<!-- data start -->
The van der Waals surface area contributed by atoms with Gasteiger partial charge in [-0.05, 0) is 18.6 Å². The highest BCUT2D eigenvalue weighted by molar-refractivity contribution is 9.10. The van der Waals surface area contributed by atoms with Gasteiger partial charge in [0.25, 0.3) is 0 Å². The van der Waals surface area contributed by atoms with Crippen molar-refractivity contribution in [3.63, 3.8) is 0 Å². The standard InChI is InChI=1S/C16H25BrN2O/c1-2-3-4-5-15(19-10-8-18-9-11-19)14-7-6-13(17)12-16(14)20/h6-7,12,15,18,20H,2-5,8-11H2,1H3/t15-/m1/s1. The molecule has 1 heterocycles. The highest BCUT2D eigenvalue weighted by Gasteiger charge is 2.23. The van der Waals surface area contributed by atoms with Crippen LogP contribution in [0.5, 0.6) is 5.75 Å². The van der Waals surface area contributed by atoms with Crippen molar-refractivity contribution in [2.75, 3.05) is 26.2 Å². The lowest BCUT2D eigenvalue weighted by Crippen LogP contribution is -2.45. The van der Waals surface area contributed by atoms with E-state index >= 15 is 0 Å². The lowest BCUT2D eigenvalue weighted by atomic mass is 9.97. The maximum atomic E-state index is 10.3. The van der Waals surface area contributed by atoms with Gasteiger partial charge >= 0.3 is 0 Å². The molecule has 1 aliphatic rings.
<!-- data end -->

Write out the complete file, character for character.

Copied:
The van der Waals surface area contributed by atoms with Gasteiger partial charge in [-0.05, 0) is 18.6 Å². The highest BCUT2D eigenvalue weighted by molar-refractivity contribution is 9.10. The van der Waals surface area contributed by atoms with Gasteiger partial charge in [0.25, 0.3) is 0 Å². The van der Waals surface area contributed by atoms with Crippen molar-refractivity contribution in [3.63, 3.8) is 0 Å². The standard InChI is InChI=1S/C16H25BrN2O/c1-2-3-4-5-15(19-10-8-18-9-11-19)14-7-6-13(17)12-16(14)20/h6-7,12,15,18,20H,2-5,8-11H2,1H3/t15-/m1/s1. The molecule has 1 heterocycles. The highest BCUT2D eigenvalue weighted by Gasteiger charge is 2.23. The van der Waals surface area contributed by atoms with Crippen LogP contribution in [0.5, 0.6) is 5.75 Å². The van der Waals surface area contributed by atoms with Crippen molar-refractivity contribution in [2.75, 3.05) is 26.2 Å². The lowest BCUT2D eigenvalue weighted by Crippen LogP contribution is -2.45. The van der Waals surface area contributed by atoms with E-state index >= 15 is 0 Å². The lowest BCUT2D eigenvalue weighted by atomic mass is 9.97. The maximum atomic E-state index is 10.3. The van der Waals surface area contributed by atoms with Gasteiger partial charge >= 0.3 is 0 Å². The molecule has 1 aliphatic rings.